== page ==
Purpose: To compare the technical success of the Recovery and G2 filters as retrievable inferior vena cava (IVC) filters. Materials and Methods: Recovery (n = 128) and G2 (n = 113) filters were placed in the IVCs of 241 patients with the intent of retrieval. The referring physician and/or patient were contacted at 6-month intervals to ensure filter retrieval when indicated. The Recovery and G2 filter groups were compared regarding technical success of filter placement, technical success of attempted retrieval, filter tilt, filter migration, filter fracture, and filter efficacy. Results: Filter placement was technically successful in 95% of Recovery filters (n = 122) and 100% of G2 filters (n = 113). Recovery filter retrieval was attempted in 55% of patients (n = 71) at a mean of 228 days (range, 0-838 d) after filter placement. G2 filter retrieval was attempted in 55% of patients (n = 62) at a mean of 230 days (range, 7-617 d) after filter placement. Technical success rates of filter retrieval were 94% (n = 67) and 97% (n = 60) in the Recovery and G2 filter groups, respectively. The G2 filter group had significantly fewer cases of (i) filter tilt at placement, (ii) filter tilt at attempted retrieval, and (iii) filter fracture than the Recovery filter group. In the G2 filter group, there was a significantly higher technical success rate of filter placement and there were more cases of caudal filter migration than in the Recovery filter group. Conclusions: Compared with the Recovery filter, the G2 filter is associated with significantly less filter fracture and tilt, greater technical success of filter placement, and more caudal filter migration.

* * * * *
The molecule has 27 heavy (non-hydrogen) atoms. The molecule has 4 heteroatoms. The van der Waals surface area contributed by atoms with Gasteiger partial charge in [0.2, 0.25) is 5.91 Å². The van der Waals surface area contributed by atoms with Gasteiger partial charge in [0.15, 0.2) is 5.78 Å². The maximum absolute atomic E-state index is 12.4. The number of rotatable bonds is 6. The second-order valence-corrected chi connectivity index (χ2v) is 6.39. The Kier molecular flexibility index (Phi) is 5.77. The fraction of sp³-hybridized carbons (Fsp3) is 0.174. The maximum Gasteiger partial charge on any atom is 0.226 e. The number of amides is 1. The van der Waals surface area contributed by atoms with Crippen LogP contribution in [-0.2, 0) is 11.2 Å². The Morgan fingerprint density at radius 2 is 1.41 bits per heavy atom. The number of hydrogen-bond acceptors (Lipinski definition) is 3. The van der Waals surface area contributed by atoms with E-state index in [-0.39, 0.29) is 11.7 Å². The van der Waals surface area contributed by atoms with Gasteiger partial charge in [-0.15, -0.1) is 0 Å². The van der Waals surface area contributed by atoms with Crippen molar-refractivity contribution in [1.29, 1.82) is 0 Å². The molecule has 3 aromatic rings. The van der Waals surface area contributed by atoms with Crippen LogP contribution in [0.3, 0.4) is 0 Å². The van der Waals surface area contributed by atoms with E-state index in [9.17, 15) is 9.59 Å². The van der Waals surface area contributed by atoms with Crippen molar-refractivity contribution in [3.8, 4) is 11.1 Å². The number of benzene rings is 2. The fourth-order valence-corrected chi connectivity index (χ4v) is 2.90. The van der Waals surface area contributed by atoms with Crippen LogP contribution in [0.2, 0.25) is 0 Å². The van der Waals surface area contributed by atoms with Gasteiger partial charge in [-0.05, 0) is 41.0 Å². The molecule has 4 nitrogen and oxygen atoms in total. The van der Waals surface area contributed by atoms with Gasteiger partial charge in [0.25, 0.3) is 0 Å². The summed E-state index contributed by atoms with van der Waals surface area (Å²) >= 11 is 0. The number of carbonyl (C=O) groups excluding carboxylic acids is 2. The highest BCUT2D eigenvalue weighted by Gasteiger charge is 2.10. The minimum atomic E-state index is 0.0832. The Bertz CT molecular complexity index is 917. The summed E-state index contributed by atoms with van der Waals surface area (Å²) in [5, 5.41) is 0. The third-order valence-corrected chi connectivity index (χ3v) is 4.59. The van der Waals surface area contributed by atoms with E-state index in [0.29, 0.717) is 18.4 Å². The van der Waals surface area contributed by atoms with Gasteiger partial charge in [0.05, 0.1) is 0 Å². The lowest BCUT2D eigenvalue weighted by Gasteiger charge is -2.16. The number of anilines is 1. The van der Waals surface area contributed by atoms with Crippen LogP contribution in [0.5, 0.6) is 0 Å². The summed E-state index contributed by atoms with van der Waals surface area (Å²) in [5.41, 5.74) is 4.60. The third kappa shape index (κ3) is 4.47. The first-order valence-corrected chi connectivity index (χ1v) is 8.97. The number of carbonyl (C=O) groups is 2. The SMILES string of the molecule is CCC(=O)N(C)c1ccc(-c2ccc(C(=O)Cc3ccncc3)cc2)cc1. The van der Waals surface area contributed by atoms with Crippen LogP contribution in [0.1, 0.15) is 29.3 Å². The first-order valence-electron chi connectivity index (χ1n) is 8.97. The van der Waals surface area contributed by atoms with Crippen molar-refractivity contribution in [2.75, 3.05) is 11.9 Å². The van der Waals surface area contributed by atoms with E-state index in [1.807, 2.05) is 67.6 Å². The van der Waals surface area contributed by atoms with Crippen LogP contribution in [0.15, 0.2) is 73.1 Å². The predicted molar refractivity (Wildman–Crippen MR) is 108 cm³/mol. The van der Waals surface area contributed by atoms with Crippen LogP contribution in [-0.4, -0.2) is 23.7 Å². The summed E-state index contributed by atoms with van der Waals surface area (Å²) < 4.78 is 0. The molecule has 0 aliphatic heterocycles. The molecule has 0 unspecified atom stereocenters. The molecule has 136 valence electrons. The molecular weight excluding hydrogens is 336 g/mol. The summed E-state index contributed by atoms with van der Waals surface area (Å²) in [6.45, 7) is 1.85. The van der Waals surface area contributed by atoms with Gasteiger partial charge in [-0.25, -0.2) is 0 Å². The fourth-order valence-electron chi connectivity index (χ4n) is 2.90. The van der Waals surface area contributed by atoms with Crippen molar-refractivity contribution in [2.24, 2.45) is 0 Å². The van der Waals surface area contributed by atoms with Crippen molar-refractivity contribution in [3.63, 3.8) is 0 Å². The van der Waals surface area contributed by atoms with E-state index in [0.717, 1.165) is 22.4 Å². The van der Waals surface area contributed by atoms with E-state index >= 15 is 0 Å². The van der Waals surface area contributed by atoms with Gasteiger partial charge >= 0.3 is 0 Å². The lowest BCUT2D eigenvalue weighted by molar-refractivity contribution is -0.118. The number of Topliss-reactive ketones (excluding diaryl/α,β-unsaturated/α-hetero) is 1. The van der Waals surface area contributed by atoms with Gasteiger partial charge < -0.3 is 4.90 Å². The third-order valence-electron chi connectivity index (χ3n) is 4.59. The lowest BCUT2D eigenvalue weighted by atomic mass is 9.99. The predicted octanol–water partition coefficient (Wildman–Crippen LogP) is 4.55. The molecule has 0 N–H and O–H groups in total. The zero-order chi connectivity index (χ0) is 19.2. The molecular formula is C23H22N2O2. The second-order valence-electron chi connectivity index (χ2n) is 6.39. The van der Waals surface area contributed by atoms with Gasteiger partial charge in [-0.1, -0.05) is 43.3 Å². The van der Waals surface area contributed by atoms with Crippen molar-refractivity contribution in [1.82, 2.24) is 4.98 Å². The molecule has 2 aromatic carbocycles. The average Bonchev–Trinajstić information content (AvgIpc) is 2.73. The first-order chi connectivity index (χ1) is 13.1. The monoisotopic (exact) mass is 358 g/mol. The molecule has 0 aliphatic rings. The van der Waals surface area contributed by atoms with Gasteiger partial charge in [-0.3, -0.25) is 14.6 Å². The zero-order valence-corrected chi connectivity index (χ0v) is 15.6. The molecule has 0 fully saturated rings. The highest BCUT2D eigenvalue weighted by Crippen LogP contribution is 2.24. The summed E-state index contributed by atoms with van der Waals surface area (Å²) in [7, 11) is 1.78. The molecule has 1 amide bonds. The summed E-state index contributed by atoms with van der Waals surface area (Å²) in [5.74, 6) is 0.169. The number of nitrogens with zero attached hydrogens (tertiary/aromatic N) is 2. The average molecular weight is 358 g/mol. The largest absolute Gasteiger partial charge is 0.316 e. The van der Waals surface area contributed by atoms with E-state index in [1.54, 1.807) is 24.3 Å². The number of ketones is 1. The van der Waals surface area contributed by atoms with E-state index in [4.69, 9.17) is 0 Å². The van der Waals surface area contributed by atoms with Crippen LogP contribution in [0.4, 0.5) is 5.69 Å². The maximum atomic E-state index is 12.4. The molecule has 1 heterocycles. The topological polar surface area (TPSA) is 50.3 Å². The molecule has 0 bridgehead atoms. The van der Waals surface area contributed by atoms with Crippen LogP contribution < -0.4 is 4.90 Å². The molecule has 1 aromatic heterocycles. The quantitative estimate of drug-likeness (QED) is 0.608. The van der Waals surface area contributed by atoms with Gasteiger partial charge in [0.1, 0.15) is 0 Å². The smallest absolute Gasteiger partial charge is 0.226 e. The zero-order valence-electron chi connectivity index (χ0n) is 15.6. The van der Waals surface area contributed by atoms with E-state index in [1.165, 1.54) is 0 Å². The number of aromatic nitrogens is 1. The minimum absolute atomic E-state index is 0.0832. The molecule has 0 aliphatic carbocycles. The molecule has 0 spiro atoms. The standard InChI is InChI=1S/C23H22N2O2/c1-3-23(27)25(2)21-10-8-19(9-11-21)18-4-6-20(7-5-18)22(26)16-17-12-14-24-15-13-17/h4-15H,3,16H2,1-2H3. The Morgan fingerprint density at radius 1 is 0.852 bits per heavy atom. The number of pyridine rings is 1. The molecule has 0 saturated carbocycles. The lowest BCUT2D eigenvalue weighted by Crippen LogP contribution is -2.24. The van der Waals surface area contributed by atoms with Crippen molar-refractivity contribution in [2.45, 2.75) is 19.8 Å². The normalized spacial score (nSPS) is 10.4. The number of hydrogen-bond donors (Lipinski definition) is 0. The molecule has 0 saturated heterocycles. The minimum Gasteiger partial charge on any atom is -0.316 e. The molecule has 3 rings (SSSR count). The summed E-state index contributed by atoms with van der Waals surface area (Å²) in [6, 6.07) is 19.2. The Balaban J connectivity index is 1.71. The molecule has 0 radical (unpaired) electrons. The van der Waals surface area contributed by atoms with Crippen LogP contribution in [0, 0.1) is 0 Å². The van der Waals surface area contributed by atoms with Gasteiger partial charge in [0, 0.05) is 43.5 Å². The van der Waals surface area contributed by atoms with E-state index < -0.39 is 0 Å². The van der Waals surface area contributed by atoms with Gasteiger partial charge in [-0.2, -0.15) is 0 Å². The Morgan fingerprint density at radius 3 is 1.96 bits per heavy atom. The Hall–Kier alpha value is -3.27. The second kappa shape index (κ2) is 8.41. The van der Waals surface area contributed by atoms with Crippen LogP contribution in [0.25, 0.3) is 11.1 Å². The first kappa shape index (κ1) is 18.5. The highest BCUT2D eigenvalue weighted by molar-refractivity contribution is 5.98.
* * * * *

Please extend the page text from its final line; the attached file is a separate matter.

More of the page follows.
ASJC Scopus subject areas
- Radiology Nuclear Medicine and imaging
- Cardiology and Cardiovascular Medicine